“Oh God, I’d do it in a second. But I couldn’t promise that I’d be on my best form. I’ll have been there for three days. Last year, Kenny Rogers asked me to do Islands in the Stream with him. I couldn’t do it, because it was on a Sunday and I thought I’d be too out of it, in a ditch somewhere,” she laughs.

Lily and Dolly may not have met before, but there’s a connection between them that goes back to Allen’s 2011 wedding day. “I think Dolly had just announced some shows at the O2, and I was on Twitter saying ‘Oh my God, Dolly’s coming to London.’ Her publicist messaged me and said ‘Let me know if you want tickets.’ Then I couldn’t make it because I was getting married. He said ‘What’s the date of your wedding, and your fiancé’s name?’ I told him, and Dolly sent a box of goodies, CDs, a card for us both, and a signed picture saying ‘Dear Sam and Lily, I hope you have the most wonderful day.’ It takes pride of place, it sits above his record deck in the bedroom. She’s magic.

“I can’t really think of a time when I haven’t known who she was. My mum probably played me Dolly for the first time – a compilation that had 9 to 5 on. It was the only song on it that I wanted to listen to. My favourite song of hers, I think, is Here You Come Again.”

Their songwriting styles seem worlds apart, one reminiscing about her Tennessee Mountain Home, the other playfully calling herself Sheezus on her recent number-one album. But Allen identifies a common trait.

“What makes Dolly an amazing songwriter is that she has a genuine fascination with people. I don’t think you can write observant lyrics like hers unless you’re genuinely interested in the world, and relationships. I have a fascination with those things as well.”

In the creation of an enduring pop image, some compromise is a given, but neither artist feels they’ve had to sacrifice who they are.

“I don’t feel like I’m two different Dollys,” says Parton. “I’m always Dolly, because my heart is always the same, my head is always the same. And my look came from a very serious place. I wouldn’t dream of going out like some of the artists do, come into a meet-and-greet with hair rollers and Clearasil on my face.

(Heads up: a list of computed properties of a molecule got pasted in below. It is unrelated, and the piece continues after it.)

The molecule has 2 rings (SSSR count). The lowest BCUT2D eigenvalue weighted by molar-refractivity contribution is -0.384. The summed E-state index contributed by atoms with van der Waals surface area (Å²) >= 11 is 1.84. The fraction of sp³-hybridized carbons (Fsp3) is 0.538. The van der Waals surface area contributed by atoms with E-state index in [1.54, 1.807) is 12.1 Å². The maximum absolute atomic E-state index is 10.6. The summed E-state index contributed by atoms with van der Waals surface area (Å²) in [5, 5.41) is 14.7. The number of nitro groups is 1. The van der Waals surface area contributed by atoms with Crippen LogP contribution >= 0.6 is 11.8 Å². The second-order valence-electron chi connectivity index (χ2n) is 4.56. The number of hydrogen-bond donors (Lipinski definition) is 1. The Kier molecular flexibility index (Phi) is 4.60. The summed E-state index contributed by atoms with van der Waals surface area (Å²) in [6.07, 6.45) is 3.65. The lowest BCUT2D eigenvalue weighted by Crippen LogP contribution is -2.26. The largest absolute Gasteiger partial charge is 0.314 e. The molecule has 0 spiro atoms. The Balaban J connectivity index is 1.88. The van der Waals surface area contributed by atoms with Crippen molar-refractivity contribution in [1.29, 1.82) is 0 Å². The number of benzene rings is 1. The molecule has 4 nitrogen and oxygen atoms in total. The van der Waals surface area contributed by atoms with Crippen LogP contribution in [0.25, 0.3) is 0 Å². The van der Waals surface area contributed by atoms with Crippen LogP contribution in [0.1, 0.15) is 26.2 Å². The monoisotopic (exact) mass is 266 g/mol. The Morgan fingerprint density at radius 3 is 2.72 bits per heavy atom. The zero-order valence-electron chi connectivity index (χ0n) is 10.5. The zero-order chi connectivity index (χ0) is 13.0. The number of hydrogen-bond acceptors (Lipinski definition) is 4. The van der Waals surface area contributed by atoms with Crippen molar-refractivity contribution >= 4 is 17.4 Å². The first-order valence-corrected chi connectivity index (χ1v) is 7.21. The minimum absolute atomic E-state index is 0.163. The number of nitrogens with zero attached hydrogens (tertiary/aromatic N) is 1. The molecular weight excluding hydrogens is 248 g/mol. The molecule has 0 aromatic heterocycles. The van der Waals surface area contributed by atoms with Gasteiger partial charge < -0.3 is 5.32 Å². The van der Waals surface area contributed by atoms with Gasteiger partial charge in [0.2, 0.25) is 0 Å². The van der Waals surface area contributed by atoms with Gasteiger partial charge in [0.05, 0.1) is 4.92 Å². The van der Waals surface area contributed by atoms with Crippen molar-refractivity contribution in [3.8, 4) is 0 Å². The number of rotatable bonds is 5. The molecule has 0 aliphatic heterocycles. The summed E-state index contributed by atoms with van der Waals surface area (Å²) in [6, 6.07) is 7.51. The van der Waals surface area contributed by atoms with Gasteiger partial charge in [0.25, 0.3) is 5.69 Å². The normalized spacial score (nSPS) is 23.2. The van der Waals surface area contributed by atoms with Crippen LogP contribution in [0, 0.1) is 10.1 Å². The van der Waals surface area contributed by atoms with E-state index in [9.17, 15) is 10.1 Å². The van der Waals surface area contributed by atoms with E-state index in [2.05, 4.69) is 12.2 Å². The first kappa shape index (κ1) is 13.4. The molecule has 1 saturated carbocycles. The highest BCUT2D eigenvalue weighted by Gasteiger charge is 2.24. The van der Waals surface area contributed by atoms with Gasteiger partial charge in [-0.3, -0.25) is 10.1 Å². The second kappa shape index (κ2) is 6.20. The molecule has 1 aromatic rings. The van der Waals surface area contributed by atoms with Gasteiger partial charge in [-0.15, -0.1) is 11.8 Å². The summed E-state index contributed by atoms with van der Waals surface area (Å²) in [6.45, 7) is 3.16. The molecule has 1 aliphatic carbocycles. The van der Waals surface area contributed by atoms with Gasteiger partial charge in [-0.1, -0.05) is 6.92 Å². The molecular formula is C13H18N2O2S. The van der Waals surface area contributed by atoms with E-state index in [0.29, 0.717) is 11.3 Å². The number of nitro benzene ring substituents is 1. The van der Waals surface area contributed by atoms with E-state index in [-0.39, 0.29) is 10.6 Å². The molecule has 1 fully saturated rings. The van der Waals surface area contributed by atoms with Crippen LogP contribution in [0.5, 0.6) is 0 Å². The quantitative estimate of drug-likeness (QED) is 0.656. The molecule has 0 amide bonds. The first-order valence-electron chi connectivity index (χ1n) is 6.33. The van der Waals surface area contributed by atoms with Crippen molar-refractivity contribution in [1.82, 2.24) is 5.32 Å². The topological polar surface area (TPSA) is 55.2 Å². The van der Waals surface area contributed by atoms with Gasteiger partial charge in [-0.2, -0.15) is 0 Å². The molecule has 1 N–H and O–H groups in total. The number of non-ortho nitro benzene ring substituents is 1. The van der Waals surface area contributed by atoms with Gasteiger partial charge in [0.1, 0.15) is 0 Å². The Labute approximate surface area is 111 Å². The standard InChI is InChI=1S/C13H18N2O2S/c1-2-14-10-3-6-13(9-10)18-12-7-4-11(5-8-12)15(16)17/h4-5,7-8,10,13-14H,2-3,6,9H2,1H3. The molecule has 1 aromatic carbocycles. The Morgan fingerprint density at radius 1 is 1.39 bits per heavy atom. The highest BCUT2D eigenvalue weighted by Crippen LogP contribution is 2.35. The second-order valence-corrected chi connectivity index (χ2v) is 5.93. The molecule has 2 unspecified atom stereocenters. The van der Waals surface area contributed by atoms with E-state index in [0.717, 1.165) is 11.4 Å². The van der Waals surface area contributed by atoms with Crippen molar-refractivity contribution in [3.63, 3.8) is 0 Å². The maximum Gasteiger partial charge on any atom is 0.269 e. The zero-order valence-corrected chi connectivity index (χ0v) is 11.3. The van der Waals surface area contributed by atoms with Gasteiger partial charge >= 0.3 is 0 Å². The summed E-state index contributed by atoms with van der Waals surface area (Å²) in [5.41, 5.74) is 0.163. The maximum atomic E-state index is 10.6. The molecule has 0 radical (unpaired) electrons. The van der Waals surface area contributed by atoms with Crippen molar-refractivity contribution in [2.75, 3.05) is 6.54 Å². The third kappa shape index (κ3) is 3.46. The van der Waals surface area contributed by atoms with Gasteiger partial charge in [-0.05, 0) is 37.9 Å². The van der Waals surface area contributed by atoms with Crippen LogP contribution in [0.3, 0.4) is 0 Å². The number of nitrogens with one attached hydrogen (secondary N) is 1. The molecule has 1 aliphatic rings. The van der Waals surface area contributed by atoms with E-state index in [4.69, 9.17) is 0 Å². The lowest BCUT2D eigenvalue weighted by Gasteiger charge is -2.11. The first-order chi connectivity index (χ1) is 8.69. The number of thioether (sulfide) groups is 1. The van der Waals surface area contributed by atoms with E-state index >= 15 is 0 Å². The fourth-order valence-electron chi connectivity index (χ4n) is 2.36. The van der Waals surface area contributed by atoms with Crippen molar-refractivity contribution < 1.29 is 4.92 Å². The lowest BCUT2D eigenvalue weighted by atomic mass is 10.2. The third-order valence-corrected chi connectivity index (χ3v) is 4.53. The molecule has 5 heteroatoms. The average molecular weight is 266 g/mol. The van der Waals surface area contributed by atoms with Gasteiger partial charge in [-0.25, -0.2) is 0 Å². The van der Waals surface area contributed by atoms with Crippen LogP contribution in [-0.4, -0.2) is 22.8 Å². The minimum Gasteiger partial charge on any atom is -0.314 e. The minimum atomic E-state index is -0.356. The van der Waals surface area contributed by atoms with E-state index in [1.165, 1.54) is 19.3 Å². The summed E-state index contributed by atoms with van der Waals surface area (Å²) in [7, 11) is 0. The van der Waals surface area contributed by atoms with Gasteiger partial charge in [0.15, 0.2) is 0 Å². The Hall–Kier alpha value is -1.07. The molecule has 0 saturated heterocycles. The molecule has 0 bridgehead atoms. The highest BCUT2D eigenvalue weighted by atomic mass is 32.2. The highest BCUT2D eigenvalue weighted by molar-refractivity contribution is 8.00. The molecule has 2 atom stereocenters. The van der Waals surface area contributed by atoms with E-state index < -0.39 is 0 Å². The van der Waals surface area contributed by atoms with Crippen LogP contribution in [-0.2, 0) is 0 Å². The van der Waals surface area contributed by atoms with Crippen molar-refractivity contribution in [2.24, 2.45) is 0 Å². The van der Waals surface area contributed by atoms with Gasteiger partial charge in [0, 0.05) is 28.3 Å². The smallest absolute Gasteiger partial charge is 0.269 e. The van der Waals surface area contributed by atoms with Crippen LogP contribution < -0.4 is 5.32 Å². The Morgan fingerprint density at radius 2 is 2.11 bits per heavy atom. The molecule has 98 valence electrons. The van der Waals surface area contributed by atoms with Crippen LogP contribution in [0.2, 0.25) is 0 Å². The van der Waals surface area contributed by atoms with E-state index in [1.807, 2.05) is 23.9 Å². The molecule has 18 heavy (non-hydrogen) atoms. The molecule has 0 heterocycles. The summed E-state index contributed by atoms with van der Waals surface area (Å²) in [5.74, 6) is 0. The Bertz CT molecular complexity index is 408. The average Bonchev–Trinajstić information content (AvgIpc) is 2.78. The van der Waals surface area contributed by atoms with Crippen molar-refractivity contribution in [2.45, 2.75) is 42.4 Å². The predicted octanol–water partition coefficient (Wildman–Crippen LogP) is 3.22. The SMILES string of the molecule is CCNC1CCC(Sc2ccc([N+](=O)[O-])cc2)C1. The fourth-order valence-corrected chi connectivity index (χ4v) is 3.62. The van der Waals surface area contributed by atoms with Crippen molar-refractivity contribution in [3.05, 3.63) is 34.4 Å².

“But even when I’m home with my husband [the rarely-seen Carl Dean, whom she married 48 years ago], I always get up in the morning and put on a little make-up and a few hot rollers in my hair, because I don’t want to look like a slouch with him. I’m not two different people, but I am responsible for the persona of the person that you know as Dolly Parton. I know what people expect me to look like. But I can also go home, take off all this junk, and still be the same person.

“If somebody says, ‘What do you look like without that make-up?’, I say, ‘I look like hell!’ But that’s OK, who doesn’t? I’m not a natural beauty, that’s one of the reasons I’m over-exaggerated.

“I feel better when I put on a little make-up – I don’t like looking in the mirror and thinking ‘Who the hell’s that old ugly woman?’”

As for Allen, her songs leave the listener in no doubt that they’re being invited into her world, often with a sense of humour that is misjudged by her detractors. “In my music and the way I present myself, it’s unashamedly honest,” she says. “It’s the real me.

“Obviously, if someone says, ‘What did you do last night?,’ I’m not going to say ‘Well, me and my husband had a really massive argument.’ There’s a time and a place, but when it’s time to share, which I try to do creatively, what’s the point in not being honest?

“When I signed my record deal, I knew that I was essentially taking a mortgage out on myself,” says Allen. But she doesn’t remember any particularly tawdry demands. “Nothing really stands out, because if I didn’t do it, it means it’s gone. If someone said, ‘Can you get your t**s out for our magazine?’ and I said no, then it didn’t happen.